Marketers must deliver quality targeted content amid social media decline
OVERALL time spent on social media networks is falling, especially as Facebook, the largest of these networks, is seeing user engagement time flatline.
eMarketer Principal Analyst Debra Aho Williamson said that “less time spent on Facebook translates into fewer chances for marketers to reach the network’s users.”
This will result in businesses having fewer touchpoints available to influence consumer decision in favor of the brand.
So, more weight has to be put on the quality of content and its positioning for effective outreach amid a reduction in overall engagement time.
The reduced window of opportunity combined with the lowered barrier of entry is a cause for concern. Brands need to find new ways to fend off competition in the digital world — and delivering high-quality content that speaks to consumers in ways that they want to be spoken to may be the answer to that.
Obviously, the brand marketing strategy also needs to be focused instead of trying to cast the net wide.
Content Marketing Association (CMA) MD Catherine Maskell said that her top tip for content marketing is to “not be afraid of the small numbers” and heavily emphasized that it should be hyper-targeted to stimulate lasting engagement with a specific group of consumers.
Do not be afraid of the small numbers
Maskell emphasized that not everything is about huge numbers. Millions of views on a marketing video aren’t going to do much for a brand unless the video makes the right impression.
Instead, she advises marketers to zoom in on ground-level engagement, which is a more accurate representation of whether or not the content is impactful for the campaign.
For example, when Condé Nast Traveler published their Women Who Travel website in 2017, a community of readers was particularly interested in the subject matter.
So, they launched the Women Who Travel Facebook Group that enables passionate female travelers to engage in conversations that are complementary to the actual product — their website.
Today, the closed Facebook Group has over 135,000 members of whom 73 percent are active at least once a month.
Consumers that are engaged in the niche community have shown “a greater loyalty between group members and Condé Nast publications.”
While the Facebook Group has less than 10 percent of the followers compared to the main Condé Nast Traveler Facebook Page, the targeted content marketing strategy has a higher value in terms of influence.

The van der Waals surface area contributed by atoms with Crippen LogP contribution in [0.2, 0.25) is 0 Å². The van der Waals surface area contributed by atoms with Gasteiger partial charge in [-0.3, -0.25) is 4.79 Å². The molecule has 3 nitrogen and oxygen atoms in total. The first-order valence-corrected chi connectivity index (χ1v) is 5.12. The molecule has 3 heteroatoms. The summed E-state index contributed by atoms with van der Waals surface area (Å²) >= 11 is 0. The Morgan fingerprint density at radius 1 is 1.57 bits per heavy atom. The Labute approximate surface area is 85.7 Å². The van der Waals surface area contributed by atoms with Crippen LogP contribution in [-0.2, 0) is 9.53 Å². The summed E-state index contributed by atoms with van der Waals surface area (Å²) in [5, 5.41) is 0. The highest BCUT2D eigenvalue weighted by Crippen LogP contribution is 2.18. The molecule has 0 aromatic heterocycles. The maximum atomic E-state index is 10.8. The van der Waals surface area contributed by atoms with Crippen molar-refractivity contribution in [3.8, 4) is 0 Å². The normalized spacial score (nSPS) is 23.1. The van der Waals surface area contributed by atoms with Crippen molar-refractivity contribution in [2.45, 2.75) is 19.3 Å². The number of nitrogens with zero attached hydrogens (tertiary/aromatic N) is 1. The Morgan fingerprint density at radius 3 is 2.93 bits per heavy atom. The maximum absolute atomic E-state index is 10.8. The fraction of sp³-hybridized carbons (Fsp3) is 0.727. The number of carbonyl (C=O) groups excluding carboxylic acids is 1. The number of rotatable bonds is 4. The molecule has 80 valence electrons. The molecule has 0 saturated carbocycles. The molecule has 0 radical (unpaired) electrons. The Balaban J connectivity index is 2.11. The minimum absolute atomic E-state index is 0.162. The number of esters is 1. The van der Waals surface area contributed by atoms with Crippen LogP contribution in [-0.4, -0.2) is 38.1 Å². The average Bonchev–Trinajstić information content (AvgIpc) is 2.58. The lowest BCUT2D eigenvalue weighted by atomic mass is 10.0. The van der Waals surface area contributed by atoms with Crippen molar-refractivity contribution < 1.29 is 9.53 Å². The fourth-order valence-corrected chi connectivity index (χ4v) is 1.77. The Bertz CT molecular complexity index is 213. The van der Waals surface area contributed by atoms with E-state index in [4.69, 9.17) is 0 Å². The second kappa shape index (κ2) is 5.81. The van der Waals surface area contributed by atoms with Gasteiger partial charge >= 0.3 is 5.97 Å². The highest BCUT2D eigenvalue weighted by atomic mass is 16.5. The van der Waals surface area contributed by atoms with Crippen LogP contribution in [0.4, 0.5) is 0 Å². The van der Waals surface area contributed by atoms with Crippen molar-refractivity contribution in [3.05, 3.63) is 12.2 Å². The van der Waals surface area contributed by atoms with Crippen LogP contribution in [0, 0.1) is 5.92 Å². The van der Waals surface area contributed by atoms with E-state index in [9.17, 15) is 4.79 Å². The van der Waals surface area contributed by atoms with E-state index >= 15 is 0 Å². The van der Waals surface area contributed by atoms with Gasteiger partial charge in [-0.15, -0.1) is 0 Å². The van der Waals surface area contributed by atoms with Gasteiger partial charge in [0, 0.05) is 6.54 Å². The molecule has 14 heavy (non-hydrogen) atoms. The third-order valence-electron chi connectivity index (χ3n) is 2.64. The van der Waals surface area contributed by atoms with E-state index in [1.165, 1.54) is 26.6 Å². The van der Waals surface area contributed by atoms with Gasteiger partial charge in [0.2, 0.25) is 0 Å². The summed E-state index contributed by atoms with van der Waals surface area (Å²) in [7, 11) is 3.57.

The biggest influencers aren’t necessarily the most authentic
Yahoo! reported that “misleading and divisive content including fake news may have put people off [Facebook].”
This will present new challenges as well as opportunities to brands that use social media for marketing outreach.
As consumers are less trusting of sponsored ads and celebrity influencers, the ‘trust’ pendulum swings back to experts and peers on social media.
In a trust barometer study, “technical expert”, “academic expert”, and “a person like yourself” ranked the highest in terms of credibility for information about a brand, making them effective micro-influencers.
It is said that micro-influencers with 1,000 to 100,000 followers and sometimes, are four times more likely to get a comment on a post than macro-influencers with 10 million followers.
Last year, Adidas built its own ‘squad’ of micro-influencers instead of the usual superstar line-up of brand ambassadors.
Adidas’ agency We Are Social Sport Creative Director Gareth Leeding revealed that “the biggest influencers aren’t necessarily the most authentic.”
“We believe that influence comes from trusted sources, often the bigger the influencer the lower the engagement.”
So, Adidas partnered with young athletes that already have a significant influence in niche communities to build strong engagement via targeted content marketing.
Essentially, that is exactly what marketing’s goal is – to reach out to a targeted audience to influence consumer decisions.
However, digital platforms’ volume and velocity grew too fast in the last decade for marketers to optimize the quality of content.
The digital landscape will continue to change marketing formulas and redefine what works and what doesn’t.
So, the shift this time around merely means that marketers need to recalibrate how they deliver quality content marketing amid the decline of social media’s influence.
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